Report: school impact fees OK

The district gets a second opinion, after complaints by a parent.

School impact fees on new homes are collected properly under state law, an attorney for the Bainbridge Island School District says.

G. Richard Hill, of the Seattle firm of McCullough Hill Fikso Kretschmer Smith, said in a report released last week that the district is in compliance “with the spirit and the letter of the Growth Management Act and the United States Constitution.” He was retained to review the district’s impact fee program, after the fees were challenged by Daniel Smith, a citizen who follows local school issues.

For more than a decade, a one-time fee of $4,390 has been imposed on each new home constructed on the island. By law, funds raised are to be used to mitigate the “impact” of growth – in this case, the need for more classroom capacity in local public schools. At its present amount, the fee is said to cover about one-third of the cost of adding a new classroom seat through building construction.

In January, an attorney retained by Smith argued that the fee was “not reasonably necessitated by new development,” and was not proportional to growth impacts. He also alleged the city had not adopted a proper capital facilities plan to authorize impact fee collection; should the program be challenged in court, the attorney said, the district could be forced to give back fees already collected.

While legally arcane, the questions have serious implications for local school construction funding. Of the $33 million spent by the district in recent years to construct Sakai Intermediate School and add a new wing to Bainbridge High School, some $6.138 million came from impact fees – money Smith’s attorney said could have to be refunded to home builders.

Since Smith’s complaint, the city has continued to collect the fee on the school district’s behalf, holding the funds until the questions could be resolved. School officials hired Hill, said to be an expert on the legalities of impact fees, as an independent counsel to consider the matter.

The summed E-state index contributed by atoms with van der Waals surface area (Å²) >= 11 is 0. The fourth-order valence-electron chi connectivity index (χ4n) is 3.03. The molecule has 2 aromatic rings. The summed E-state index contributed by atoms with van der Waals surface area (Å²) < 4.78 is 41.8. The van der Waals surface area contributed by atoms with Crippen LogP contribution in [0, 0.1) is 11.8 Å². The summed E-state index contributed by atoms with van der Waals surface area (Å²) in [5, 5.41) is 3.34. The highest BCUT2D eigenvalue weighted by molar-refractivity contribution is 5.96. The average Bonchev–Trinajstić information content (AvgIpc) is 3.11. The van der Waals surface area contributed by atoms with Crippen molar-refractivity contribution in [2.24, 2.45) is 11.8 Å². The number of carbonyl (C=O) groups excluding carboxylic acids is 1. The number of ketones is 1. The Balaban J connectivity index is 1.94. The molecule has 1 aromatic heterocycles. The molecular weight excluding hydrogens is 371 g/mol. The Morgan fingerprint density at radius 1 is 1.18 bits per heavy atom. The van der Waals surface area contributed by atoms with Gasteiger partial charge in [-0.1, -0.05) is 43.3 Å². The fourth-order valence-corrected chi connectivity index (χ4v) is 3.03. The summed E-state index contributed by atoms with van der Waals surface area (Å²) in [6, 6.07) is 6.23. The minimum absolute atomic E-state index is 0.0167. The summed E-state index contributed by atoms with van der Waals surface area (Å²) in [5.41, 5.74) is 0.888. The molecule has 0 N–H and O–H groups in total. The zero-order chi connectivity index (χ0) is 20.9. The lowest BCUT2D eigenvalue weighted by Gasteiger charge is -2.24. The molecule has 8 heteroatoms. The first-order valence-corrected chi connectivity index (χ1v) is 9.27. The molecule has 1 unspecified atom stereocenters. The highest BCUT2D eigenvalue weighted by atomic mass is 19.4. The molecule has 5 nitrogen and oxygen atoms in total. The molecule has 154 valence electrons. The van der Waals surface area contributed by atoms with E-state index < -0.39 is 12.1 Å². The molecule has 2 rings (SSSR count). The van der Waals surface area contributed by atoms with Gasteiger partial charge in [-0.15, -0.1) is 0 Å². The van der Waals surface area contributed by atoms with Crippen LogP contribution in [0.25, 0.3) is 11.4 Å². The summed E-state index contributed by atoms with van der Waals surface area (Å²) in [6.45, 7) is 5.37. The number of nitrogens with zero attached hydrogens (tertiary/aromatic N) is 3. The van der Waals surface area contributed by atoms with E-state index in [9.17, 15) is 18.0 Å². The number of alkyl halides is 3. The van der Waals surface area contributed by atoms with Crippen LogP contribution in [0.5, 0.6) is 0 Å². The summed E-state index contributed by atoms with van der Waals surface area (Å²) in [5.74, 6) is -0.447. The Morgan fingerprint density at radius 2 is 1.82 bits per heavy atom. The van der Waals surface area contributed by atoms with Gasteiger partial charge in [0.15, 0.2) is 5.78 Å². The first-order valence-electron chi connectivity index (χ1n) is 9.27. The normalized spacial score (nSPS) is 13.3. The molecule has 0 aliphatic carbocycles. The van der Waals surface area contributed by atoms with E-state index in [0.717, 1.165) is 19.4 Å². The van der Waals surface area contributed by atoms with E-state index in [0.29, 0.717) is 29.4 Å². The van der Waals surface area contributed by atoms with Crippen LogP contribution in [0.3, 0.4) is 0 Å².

Smith’s concerns, Hill wrote in his report, “appear primarily based on a misapprehension of the facts.”

Hill did say the school district and the city should “be more clear” in their planning documents that explain the impact fee program and how the district uses the money; nevertheless, he said, the district having to refund fees already collected was improbable.

“In over 10 years, no developer has requested an adjustment of the fee,” Hill said. “Any person who wishes to challenge the fee would need to request an administrative adjustment. It is unlikely that any court would agree to consider a claim for fee reimbursement from any person who has paid fees to date.”

The district relayed Hill’s findings to the office of Brian Sonntag, state auditor, saying it would cooperate if the matter were looked into by the state.

“We are confident the school system oeperates within the intent and under the standards of applicable laws,” Ken Crawford, district superintendent, wrote in a May 24 letter to Sonntag.

This week, Smith said he could not comment on Hill’s findings because he had not yet read the report. He only commissioned his legal review of the impact fee program, he said, to answer his own questions and as a prelude to a meeting with City Councilman Bill Knobloch.

“If (the school district) would take something that’s not even addressed to them and run with it, I guess that’s their prerogative,” he said.

But, Smith said, the means to achieve good government, like good science, “is asking good questions, great questions, quality questions.”

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